Higher Education Research and Development
Taylor & Francis
School of Medical and Health Sciences / School of Arts and Humanities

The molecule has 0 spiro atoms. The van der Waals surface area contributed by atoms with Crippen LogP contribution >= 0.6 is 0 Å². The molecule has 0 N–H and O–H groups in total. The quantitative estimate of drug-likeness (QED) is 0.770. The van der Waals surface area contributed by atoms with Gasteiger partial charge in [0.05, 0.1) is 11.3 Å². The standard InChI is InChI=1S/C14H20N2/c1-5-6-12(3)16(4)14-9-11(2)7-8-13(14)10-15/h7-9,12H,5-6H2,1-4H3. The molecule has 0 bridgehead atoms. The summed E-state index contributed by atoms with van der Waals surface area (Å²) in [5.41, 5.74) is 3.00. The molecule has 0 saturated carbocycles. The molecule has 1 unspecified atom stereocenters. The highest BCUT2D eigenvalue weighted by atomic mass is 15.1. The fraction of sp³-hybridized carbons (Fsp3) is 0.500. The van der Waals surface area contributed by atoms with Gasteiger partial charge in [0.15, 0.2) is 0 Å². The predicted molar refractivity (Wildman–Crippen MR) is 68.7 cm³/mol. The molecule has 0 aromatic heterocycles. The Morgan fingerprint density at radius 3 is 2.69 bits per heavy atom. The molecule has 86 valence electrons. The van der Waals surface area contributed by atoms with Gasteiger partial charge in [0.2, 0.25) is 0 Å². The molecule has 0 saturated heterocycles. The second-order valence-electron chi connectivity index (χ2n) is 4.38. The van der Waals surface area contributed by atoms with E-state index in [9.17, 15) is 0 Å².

© 2021 The Author(s). Published by Informa UK Limited, trading as Taylor & Francis Group. This article argues for an expansion of the idea of the first-in-family student to include the student whose spouse or partner has not been to university. Between 2015 and 2016, a qualitative longitudinal study, guided by Gadamer’s hermeneutic philosophy, was undertaken. Twenty-nine undergraduate women nursing students who began university in a heterosexual intimate relationship participated. All 29 were interviewed in their fourth semester of their degree (or part-time equivalent), and 23 of these 29 completed a second interview in their last semester. Thematic analysis of the resultant 52 interviews revealed the participants who were the first person in their intimate relationship to go to university faced a series of difficulties associated with this relationship. The partners of these women were less willing to share in the university journey and offered little emotional support. Participants experienced personal growth and widened worldviews during their degree, and developed a more liberal stance on gender roles within the relationship. The women’s changing perspectives and their partners’ ongoing lack of emotional, and also practical support, tested the dynamics of the intimate relationship. The situations of tension and conflict that ensued challenged the women’s progression and with this, the stability and functioning of the relationship itself. Higher education initiatives are proposed to support this vulnerable student group. This includes partner outreach activities, enhanced pastoral support systems, and a flexible and responsive approach from the university to women who experience relationship difficulties during their degree. Further research is required to build a body of evidence around the first-in-relationship student experience.
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